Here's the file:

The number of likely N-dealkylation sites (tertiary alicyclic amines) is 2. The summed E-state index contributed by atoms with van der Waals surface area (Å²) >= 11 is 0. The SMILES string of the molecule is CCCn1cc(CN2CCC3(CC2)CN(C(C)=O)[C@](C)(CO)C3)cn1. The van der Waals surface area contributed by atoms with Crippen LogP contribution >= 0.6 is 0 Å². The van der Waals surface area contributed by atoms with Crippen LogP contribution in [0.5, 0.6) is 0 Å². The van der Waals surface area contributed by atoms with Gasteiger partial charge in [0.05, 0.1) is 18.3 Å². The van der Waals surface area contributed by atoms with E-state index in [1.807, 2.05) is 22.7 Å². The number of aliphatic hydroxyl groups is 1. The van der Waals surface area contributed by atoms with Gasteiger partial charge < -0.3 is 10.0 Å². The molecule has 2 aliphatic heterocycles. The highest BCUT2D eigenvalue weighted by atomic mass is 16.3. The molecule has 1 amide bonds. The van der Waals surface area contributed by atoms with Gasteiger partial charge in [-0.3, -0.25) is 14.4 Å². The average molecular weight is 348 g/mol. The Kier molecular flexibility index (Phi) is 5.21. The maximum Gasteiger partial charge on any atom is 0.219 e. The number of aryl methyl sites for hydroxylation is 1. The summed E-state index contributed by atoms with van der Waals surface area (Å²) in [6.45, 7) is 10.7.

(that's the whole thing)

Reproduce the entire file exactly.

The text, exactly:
The number of likely N-dealkylation sites (tertiary alicyclic amines) is 2. The summed E-state index contributed by atoms with van der Waals surface area (Å²) >= 11 is 0. The SMILES string of the molecule is CCCn1cc(CN2CCC3(CC2)CN(C(C)=O)[C@](C)(CO)C3)cn1. The van der Waals surface area contributed by atoms with Crippen LogP contribution >= 0.6 is 0 Å². The van der Waals surface area contributed by atoms with Crippen LogP contribution in [0.5, 0.6) is 0 Å². The van der Waals surface area contributed by atoms with Gasteiger partial charge in [0.05, 0.1) is 18.3 Å². The van der Waals surface area contributed by atoms with E-state index in [1.807, 2.05) is 22.7 Å². The number of aliphatic hydroxyl groups is 1. The van der Waals surface area contributed by atoms with Gasteiger partial charge < -0.3 is 10.0 Å². The molecule has 2 aliphatic heterocycles. The highest BCUT2D eigenvalue weighted by atomic mass is 16.3. The molecule has 1 amide bonds. The van der Waals surface area contributed by atoms with Gasteiger partial charge in [-0.3, -0.25) is 14.4 Å². The average molecular weight is 348 g/mol. The Kier molecular flexibility index (Phi) is 5.21. The maximum Gasteiger partial charge on any atom is 0.219 e. The number of aryl methyl sites for hydroxylation is 1. The summed E-state index contributed by atoms with van der Waals surface area (Å²) in [6.45, 7) is 10.7.